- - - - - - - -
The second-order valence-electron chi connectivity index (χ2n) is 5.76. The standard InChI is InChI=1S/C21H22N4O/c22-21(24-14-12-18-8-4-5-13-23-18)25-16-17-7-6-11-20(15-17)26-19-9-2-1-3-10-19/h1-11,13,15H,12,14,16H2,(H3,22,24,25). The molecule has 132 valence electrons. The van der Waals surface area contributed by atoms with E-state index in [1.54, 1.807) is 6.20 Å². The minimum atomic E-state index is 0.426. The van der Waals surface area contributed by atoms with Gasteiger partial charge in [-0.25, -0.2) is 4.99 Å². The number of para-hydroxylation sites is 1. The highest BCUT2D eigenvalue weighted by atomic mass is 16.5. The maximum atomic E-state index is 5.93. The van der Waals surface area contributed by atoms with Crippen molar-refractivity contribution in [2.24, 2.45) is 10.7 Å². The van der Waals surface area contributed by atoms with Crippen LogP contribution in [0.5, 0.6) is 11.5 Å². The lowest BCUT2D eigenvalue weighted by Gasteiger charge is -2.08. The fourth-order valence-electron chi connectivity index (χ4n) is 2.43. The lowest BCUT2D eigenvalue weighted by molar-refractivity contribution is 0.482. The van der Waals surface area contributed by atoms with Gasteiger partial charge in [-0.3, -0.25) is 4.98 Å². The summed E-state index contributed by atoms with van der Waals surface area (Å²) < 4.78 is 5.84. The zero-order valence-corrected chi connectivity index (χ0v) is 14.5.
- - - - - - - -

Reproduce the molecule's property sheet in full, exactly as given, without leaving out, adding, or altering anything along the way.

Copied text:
The second-order valence-electron chi connectivity index (χ2n) is 5.76. The standard InChI is InChI=1S/C21H22N4O/c22-21(24-14-12-18-8-4-5-13-23-18)25-16-17-7-6-11-20(15-17)26-19-9-2-1-3-10-19/h1-11,13,15H,12,14,16H2,(H3,22,24,25). The molecule has 132 valence electrons. The van der Waals surface area contributed by atoms with E-state index in [1.54, 1.807) is 6.20 Å². The minimum atomic E-state index is 0.426. The van der Waals surface area contributed by atoms with Gasteiger partial charge in [-0.25, -0.2) is 4.99 Å². The number of para-hydroxylation sites is 1. The highest BCUT2D eigenvalue weighted by atomic mass is 16.5. The maximum atomic E-state index is 5.93. The van der Waals surface area contributed by atoms with Crippen molar-refractivity contribution in [2.24, 2.45) is 10.7 Å². The van der Waals surface area contributed by atoms with Crippen LogP contribution in [0.5, 0.6) is 11.5 Å². The lowest BCUT2D eigenvalue weighted by Gasteiger charge is -2.08. The fourth-order valence-electron chi connectivity index (χ4n) is 2.43. The lowest BCUT2D eigenvalue weighted by molar-refractivity contribution is 0.482. The van der Waals surface area contributed by atoms with Gasteiger partial charge in [-0.3, -0.25) is 4.98 Å². The summed E-state index contributed by atoms with van der Waals surface area (Å²) < 4.78 is 5.84. The zero-order valence-corrected chi connectivity index (χ0v) is 14.5.